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The Drainage Basin - Bangladesh

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Introduction

WATER - HYDROLOGY CASE STUDY RIVERS OF BANGLADESH Meghna, Ganges, Brahmaputra The Drainage Basin Extensive, covering much of Bangladesh, parts of India, Nepal and China. The Himalayas and Tibetan Plateau form the rivers' watershed. The river Brahmaputra detours over a thousand kilometres as the river has not been able to cut a valley through the resistant rock of the Himalayas. The flood plain covers about 50% of Bangladesh's land area. The river erodes material in its upper course in China, India and Nepal, carrying huge amounts of sediment to be deposited as the river slows crossing the floodplain and delta of Bangladesh. The river enters the Bay of Bengal through its distributaries in the delta. How and why does the river flood ? 1. MONSOON & SNOWMELT : along the delta, huge tidal waves can be whipped up in the storm conditions of the Monsoon season (May to October). These waves can reach 7 metres in height and therefore have very destructive effects. Islands in the delta such as Sandwip island house the very poorest of people in Bangladesh. ...read more.

Middle

Scientists are again divided on this. Many people who live & farm on the floodplain believe that the floods are "BARSHA" - good floods. For them, flooding brings disaster, yes but also free fertiliser (silt) for crops, they wash out salt from the delta, they can flush out disease, irrigation water for crops. As well as the benefits, there are disastrous effects such as death, destruction of homes or even whole islands of the delta, death to fish populations(over 80% of the protein in people's diets is from fish and 70% of the national fish catch is from rivers., sewage and excess fertilisers / pesticides from upstream. The worst floods have killed hundreds of thousands of people and animals. They have destroyed homes, transport, communications, industry, crops. Are flood control management strategies the answer ? Scientists are again divided, particularly learning from the Mississippi flood of 1993 where even in one of the richest and most technologically advanced nations, a flood occurred despite millions of $ being spent on control and it being made "the river which could not flood". ...read more.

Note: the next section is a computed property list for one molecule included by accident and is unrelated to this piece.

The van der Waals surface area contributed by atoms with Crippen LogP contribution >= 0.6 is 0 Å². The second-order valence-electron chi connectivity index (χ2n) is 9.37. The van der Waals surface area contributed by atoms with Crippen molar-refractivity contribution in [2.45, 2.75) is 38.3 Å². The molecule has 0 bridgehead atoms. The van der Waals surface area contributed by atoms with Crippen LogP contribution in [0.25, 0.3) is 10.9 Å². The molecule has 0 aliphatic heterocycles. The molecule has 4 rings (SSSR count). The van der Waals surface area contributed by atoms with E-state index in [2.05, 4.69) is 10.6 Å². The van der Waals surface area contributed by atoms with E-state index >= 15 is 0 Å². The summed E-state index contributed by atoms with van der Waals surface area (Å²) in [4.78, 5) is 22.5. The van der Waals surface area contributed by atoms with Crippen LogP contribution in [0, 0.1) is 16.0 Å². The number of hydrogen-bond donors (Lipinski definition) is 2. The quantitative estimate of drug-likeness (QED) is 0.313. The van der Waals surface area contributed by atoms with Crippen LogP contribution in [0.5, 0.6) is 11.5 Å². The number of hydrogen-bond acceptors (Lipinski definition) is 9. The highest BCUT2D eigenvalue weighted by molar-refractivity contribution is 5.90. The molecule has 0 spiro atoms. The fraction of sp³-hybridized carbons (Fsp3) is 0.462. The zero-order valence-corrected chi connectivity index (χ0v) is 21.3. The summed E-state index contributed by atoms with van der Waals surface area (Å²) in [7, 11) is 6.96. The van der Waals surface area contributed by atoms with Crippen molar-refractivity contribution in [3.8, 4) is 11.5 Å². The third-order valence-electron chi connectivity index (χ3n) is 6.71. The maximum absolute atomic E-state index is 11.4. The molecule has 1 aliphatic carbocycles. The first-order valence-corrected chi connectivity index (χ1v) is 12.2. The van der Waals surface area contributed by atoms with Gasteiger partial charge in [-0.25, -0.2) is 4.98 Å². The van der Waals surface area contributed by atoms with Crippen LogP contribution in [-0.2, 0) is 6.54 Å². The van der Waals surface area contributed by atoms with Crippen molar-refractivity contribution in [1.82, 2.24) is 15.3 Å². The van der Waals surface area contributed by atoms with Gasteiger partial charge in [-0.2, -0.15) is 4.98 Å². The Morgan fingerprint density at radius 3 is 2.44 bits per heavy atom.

Conclusion

Killas can house up to a thousand people. They are concrete shelters for people and animals built on stilts.If people get enough warning and 5,000 killas can be built, most of the people at risk could shelter for the days when floodplain land is under water. Benefits: cheap, easy to build, can help poor areas as well as richer areas. Embankments - Strengthens river banks along the stretches most at risk. Problem is cost (1000kms of river costs �20 billion to protect). Structures are up to 7 metres high. No natural supplies of rock in Bangladesh - expensive to import. Another problem - restricted access to river for fishing people. Embankments stop water draining naturally into fields either side of the river. Satellite Technology for warning systems can be used with increasing accuracy to predict when floods are most likely to occur - satellite tracking can follow storms which bring tidal waves up the Bay of Bengal. Benefits - increasing co-operation with India, improves skill and I.T. expertise. Urban flood protection targets most populated and costly areas - protecting hospitals, housing, transport networks, industrial complexes. Would benefit most wealthy. Does not necessarily protect from risk of pollution / contamination. ...read more.

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